Evan Barrett's Reviews > The Power Broker: Robert Moses and the Fall of New York

The Power Broker by Robert A. Caro
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Jun 22, 10

Read from June 05 to 22, 2010

There have been so many superlatives heaped upon this book that I will try not to repeat them, but will likely stray. This book sat on my "to-read" shelf for over a year, peering ominously, before I decided to pick it up. I thought it would take me at least three months to finish it. It took me three weeks.

Caro carefully sets up and provides payoffs for his accounts of routine meetings of obscure municipal boards as if he's writing about the Congress of Vienna. He paints a picture of a city that breathes, with seemingly not one player left out: federal, state, local politicians and bureaucrats; bankers; labor unions; slumdwellers; Long Island real estate barons; community organizers; journalists; architects, engineers, accountants; political bosses; even theater directors and popular singers. He convincingly describes in intricate and absorbing detail the motives, and the reasons for the motives, of all these players, but without ever wildly and/or surreptitiously speculating about them as I'm so used to reading in popular histories. The research that must have gone into this book is simply astounding (apparently 7 years according to the notes). And yet, I wanted more on most of the subjects. The personal history and character of most of the players, many of whom I had never heard of, are developed in such a way that it seems they should all have books such as this written about them. As a midwesterner, I learned more about the physical, social, political, and cultural geography of New York City than I had ever known, but still wanted more. That's saying something about a nearly 1200 page volume. I've read that he cut out almost one thousand extra pages, but over 90% of the material here, to me, is impossible to cut.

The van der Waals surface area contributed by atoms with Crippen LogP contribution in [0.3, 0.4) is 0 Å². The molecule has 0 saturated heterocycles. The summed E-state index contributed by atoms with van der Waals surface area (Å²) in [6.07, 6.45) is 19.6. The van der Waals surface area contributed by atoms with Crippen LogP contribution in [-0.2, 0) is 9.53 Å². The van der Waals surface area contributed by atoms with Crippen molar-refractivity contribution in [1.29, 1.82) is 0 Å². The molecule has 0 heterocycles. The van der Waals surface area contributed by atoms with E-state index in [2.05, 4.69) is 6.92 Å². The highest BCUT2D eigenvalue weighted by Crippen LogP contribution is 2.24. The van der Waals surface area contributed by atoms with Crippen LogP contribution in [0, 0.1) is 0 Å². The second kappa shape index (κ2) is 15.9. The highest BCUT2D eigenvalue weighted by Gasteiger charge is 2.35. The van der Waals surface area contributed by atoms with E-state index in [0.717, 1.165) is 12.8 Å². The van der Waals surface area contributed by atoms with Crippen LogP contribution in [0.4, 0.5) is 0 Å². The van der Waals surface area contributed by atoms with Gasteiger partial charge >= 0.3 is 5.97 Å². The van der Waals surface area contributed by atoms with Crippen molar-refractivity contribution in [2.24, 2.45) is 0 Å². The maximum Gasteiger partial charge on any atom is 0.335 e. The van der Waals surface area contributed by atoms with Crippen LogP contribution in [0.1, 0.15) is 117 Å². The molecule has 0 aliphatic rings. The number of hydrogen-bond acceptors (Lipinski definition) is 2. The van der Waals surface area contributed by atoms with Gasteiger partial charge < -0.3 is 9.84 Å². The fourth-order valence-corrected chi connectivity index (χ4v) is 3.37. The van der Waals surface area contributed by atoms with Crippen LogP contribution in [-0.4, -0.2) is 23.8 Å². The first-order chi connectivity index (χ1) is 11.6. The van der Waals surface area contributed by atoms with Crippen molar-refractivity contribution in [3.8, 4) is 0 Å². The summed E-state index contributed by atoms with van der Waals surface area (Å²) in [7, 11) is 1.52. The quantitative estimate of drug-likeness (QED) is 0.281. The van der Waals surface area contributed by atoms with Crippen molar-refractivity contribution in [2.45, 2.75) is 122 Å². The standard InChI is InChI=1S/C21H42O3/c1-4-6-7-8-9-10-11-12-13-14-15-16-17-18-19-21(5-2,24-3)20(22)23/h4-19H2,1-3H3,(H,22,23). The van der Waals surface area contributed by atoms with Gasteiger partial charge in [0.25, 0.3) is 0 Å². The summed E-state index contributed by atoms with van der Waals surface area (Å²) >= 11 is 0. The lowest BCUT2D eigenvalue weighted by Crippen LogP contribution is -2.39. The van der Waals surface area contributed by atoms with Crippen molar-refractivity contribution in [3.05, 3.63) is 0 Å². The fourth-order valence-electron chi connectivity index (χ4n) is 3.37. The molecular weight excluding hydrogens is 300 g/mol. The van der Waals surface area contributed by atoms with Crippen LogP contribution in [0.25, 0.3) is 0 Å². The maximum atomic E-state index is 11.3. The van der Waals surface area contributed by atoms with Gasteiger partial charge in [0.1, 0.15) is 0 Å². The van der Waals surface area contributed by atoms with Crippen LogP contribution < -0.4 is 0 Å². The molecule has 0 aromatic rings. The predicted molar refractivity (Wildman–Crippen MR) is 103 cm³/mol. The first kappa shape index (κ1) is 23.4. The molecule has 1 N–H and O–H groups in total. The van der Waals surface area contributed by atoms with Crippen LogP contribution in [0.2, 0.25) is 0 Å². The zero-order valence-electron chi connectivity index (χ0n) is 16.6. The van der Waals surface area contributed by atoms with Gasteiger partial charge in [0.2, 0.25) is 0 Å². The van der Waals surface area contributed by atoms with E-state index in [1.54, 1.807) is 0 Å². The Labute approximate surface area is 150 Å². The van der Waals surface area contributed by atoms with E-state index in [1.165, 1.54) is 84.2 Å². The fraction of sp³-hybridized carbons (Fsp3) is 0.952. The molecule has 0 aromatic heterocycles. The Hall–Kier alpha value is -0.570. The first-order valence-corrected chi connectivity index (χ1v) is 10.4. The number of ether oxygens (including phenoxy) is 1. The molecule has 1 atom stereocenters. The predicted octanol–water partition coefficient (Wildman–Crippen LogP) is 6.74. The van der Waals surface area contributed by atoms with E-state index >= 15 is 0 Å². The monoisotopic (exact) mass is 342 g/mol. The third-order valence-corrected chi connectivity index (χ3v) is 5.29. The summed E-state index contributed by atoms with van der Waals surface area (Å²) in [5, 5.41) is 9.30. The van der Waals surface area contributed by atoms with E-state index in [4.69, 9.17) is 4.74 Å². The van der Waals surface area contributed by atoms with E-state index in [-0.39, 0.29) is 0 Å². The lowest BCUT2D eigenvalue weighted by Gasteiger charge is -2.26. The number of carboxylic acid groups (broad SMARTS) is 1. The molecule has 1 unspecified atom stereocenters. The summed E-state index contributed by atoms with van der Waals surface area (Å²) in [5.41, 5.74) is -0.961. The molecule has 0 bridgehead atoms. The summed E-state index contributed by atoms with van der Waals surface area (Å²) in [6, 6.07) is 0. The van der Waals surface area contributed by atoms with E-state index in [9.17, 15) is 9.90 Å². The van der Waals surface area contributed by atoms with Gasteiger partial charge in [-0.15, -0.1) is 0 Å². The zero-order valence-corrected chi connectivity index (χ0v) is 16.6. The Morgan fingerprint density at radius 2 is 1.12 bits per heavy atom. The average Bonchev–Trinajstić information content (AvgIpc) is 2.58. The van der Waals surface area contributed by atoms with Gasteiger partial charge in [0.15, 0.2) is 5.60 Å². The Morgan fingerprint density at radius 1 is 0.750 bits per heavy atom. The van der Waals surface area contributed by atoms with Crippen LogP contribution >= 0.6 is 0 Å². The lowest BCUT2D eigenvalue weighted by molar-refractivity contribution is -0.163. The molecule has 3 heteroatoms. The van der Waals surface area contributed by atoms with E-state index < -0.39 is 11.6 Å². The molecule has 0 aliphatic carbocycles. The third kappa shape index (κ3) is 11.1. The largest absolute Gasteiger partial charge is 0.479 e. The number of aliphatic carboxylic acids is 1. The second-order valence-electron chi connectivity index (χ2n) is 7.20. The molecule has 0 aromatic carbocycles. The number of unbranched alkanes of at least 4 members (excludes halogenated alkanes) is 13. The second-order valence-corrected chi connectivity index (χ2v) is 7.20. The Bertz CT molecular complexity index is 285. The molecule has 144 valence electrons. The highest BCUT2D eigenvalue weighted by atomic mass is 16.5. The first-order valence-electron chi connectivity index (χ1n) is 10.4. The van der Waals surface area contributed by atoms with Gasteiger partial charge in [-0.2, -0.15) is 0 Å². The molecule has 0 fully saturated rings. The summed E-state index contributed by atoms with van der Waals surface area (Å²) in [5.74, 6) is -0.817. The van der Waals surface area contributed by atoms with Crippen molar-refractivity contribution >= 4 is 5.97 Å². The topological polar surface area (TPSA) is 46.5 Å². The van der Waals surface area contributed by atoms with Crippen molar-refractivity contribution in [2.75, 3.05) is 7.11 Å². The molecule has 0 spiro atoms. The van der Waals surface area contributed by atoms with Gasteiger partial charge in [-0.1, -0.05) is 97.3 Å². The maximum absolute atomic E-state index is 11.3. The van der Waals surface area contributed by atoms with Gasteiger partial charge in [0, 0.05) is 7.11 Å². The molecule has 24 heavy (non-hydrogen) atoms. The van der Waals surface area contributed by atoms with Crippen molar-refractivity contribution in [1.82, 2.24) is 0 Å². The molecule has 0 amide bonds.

The stuff that is possible to cut is hard to find, but it is similar to what another poster has called repetition. There were a couple of places where it seemed like Caro was repeating himself because he didn't have much more to say about it and was drilling home a point that he wanted salient. This was particularly annoying in the use of "$2,000,000,000" instead of "two billion", whether we're talking about dollars or automobile trips. But most of the time, the repetition works to the advantage of the book. Caro repeats a phrase numerous times in the space of a few pages, and while this is annoying, 200 pages later he'll repeat the same phrase and you know immediately what he is talking about. This is not only a work of history, but a work of literature.

What this book is not, in the final analysis, is a polemic. He makes Moses a villain, sure, but only through a careful and empathetic analysis of his entire life that, I think, should resonate with any reader not coming to this book with an agenda (besides, he needs some hook to keep you reading about municipal bonds and traffic counts). He does not attribute to Moses any character flaws that cannot be deduced from his actions. When he does, he is supremely careful that he doesn't overreach. You care about the son of the bitch (Moses' favorite epithet) at the end of the book.

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Comments (showing 1-2 of 2) (2 new)

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message 1: by Kmconlon (new)

Kmconlon This is your Uncle Walter's favorite book ever. His mother thought Robert Moses was godlike; she moved from tenements in Jersey City to the place described in Little Shop of Horrors: A little development I dream of.
Just off the Interstate. Nothing fancy like Levittown. Just a little street
in a little suburb, far far from Urban Skid Row. The sweetest, greenest
place- where everybody has the same little lawn out front and the
same little flagstone patio out back. And all the houses are so neat
and pretty... 'Cause they all look just alike."


message 2: by Vicki (new)

Vicki Always great to read your reviews, and it is also great to know you are finding really good stuff to read. I always appreciate your recommendations.


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